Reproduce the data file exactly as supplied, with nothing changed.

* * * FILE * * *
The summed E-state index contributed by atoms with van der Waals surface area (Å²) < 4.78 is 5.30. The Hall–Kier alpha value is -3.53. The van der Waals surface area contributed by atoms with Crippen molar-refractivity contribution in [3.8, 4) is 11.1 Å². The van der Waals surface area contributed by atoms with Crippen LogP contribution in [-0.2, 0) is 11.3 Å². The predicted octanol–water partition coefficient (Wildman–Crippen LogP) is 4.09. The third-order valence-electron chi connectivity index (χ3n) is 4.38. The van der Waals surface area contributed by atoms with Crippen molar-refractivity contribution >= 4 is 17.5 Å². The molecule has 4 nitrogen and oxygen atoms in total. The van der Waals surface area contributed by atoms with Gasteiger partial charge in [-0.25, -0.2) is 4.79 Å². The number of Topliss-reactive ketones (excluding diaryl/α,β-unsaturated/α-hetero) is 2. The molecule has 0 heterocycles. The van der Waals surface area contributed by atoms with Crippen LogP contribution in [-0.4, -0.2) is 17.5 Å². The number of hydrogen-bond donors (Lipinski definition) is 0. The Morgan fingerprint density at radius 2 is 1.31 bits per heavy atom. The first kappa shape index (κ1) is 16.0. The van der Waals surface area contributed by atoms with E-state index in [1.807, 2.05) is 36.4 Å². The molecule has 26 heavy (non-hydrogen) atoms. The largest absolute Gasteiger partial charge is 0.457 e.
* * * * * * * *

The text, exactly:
The summed E-state index contributed by atoms with van der Waals surface area (Å²) < 4.78 is 5.30. The Hall–Kier alpha value is -3.53. The van der Waals surface area contributed by atoms with Crippen molar-refractivity contribution in [3.8, 4) is 11.1 Å². The van der Waals surface area contributed by atoms with Crippen LogP contribution in [-0.2, 0) is 11.3 Å². The predicted octanol–water partition coefficient (Wildman–Crippen LogP) is 4.09. The third-order valence-electron chi connectivity index (χ3n) is 4.38. The van der Waals surface area contributed by atoms with Crippen molar-refractivity contribution >= 4 is 17.5 Å². The molecule has 4 nitrogen and oxygen atoms in total. The van der Waals surface area contributed by atoms with Gasteiger partial charge in [-0.25, -0.2) is 4.79 Å². The number of Topliss-reactive ketones (excluding diaryl/α,β-unsaturated/α-hetero) is 2. The molecule has 0 heterocycles. The van der Waals surface area contributed by atoms with Crippen LogP contribution in [-0.4, -0.2) is 17.5 Å². The number of hydrogen-bond donors (Lipinski definition) is 0. The Morgan fingerprint density at radius 2 is 1.31 bits per heavy atom. The first kappa shape index (κ1) is 16.0. The van der Waals surface area contributed by atoms with E-state index in [1.807, 2.05) is 36.4 Å². The molecule has 26 heavy (non-hydrogen) atoms. The largest absolute Gasteiger partial charge is 0.457 e.